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How Will Proposed Tax Reform Measures Affect Businesses and International Commerce? (Part two of a two-part commentary series)

By Andy Hoffman, CFP®
April 4, 2017

Commerce Trust Company Financial Planning Analyst Andy Hoffman, CFP, continues his series on tax reform with a focus today on how President Trump's proposal could affect businesses and international commerce. The provisions spelled out here may help you sort through the possibilities.

How Will Proposed Tax Reform Measures Affect Businesses
As mentioned in the first part of our two-part series, attempting to usher in the greatest change to the tax code since the 1980s is going to be politically messy. But chances are legislation will emerge by year's end, and taking a practical look now at how the tax code might evolve will help you review your own financial planning.

Today, we look at the proposals affecting businesses and international commerce. These provisions will play a prominent role in the upcoming negotiations between the White House and Congress. As there is no timetable for the final details of President Trump's plan, we can only speculate how it will compare with the plans laid out by House Republicans. Here is a look at the potential changes from the Trump Plan and the House Republican Plan:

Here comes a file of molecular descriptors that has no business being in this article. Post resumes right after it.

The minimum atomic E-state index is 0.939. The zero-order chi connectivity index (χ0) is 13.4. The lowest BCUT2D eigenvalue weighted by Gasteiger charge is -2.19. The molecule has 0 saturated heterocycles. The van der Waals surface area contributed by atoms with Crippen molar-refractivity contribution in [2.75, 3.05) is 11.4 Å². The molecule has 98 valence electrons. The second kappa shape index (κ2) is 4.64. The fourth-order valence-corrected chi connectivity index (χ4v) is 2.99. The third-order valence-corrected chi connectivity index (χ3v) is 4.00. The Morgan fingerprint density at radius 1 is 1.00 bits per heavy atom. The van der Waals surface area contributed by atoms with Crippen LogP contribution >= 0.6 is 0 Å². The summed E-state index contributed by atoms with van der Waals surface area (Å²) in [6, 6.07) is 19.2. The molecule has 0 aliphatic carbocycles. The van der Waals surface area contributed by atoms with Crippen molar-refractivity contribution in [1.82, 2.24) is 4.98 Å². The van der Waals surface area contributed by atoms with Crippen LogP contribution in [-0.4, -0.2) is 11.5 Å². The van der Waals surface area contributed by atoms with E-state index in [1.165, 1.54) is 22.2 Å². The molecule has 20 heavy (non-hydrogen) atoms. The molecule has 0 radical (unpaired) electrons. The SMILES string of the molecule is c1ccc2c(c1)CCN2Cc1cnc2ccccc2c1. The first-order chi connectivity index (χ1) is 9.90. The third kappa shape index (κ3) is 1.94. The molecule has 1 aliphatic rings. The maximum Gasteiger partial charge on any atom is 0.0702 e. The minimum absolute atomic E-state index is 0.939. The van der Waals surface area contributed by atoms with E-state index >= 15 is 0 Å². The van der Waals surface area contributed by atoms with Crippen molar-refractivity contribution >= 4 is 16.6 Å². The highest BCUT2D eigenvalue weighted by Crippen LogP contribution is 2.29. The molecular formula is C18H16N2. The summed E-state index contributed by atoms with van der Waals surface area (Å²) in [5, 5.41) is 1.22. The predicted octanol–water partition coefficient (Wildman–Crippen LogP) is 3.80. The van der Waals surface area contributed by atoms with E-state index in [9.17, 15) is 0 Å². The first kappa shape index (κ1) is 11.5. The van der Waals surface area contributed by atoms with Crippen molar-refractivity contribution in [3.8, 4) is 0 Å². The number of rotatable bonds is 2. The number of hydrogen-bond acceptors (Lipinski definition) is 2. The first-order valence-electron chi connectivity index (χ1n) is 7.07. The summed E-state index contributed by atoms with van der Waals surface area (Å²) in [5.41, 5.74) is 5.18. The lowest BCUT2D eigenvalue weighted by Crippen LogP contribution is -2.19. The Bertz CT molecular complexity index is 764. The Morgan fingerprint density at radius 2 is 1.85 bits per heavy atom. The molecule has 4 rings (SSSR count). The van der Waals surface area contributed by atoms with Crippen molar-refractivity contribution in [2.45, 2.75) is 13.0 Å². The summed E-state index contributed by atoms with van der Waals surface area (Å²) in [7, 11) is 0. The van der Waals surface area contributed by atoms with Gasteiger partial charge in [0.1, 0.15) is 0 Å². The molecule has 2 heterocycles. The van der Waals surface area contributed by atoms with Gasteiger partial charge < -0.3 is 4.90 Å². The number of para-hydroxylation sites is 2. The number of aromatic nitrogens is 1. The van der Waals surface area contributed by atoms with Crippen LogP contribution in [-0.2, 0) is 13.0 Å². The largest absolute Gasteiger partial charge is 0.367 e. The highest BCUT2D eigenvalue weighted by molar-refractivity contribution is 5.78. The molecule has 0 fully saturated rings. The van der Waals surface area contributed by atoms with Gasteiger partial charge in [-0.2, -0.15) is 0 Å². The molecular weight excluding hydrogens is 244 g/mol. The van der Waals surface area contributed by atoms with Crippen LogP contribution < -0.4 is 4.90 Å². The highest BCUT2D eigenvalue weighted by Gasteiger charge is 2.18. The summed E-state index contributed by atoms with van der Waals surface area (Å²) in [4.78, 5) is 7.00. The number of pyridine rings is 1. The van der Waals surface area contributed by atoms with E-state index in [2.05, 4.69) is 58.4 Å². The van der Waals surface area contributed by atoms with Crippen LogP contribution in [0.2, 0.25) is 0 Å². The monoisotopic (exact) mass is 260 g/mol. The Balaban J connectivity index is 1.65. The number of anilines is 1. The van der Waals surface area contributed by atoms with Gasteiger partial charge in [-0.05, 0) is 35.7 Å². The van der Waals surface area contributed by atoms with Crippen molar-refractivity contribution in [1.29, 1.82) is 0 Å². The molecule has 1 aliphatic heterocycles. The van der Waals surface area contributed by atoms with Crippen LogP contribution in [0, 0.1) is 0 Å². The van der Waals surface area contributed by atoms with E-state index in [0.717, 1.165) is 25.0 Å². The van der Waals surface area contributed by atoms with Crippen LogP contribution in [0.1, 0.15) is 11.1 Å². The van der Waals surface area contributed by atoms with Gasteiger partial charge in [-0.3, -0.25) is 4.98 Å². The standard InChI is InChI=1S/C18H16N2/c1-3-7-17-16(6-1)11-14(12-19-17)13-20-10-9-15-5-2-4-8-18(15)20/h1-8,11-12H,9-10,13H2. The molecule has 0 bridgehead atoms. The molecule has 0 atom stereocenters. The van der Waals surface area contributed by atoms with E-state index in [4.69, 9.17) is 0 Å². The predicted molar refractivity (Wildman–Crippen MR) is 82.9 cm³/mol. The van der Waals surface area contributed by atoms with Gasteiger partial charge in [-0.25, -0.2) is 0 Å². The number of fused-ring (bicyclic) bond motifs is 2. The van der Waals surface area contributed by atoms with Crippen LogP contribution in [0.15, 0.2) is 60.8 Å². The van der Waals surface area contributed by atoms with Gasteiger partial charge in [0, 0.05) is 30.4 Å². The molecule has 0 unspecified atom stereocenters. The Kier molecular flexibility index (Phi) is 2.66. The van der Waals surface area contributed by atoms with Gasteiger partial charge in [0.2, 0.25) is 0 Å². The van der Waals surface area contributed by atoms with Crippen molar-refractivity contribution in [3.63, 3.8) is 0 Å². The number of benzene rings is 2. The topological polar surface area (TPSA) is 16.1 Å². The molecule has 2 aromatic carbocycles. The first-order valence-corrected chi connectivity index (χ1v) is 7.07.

• Business Taxes and Border Adjustments
    • The House Republican Plan proposes to lower the corporate tax rate from 35% to 20%. In order to offset these cuts, the plan also incorporates "Border Adjustments," which are indirect taxes levied on imported goods. This proposal has been highly controversial and will surely be a topic of discussion moving forward. Depending on the nature of the business, this tax could have a positive or negative impact.
      • For companies who rely heavily on imports, energy and retail, they would see a rise in their operating costs due to the proposed border adjustment tax. Conversely, the manufacturers who do not rely heavily on imported goods view this as an advantage because their exports would no longer be taxed, making their goods less expensive around the world.
      • The other factor to consider would be the unintended consequence of trade repercussions from our trading partners.
    • The Trump Plan would lower the corporate tax rate to 15%, but does not include a border adjustment. However, recent reports have shown Trump may be warming to the concept of a tax which incentivizes export activity.
    • The Trump Plan also gives another option to owners of pass-through entities (sole proprietorships, LLCs, partnerships, and S corporations). The proposal would allow the owners to elect to be taxed at a flat rate of 15% instead of their regular individual income tax rates.
      • Distributions from "large" pass-through entities received by owners who elected the flat 15% rate would be taxed as dividends. As of right now, the meaning of a "large" pass-through entity is yet to be defined.
  • Impact on the Economy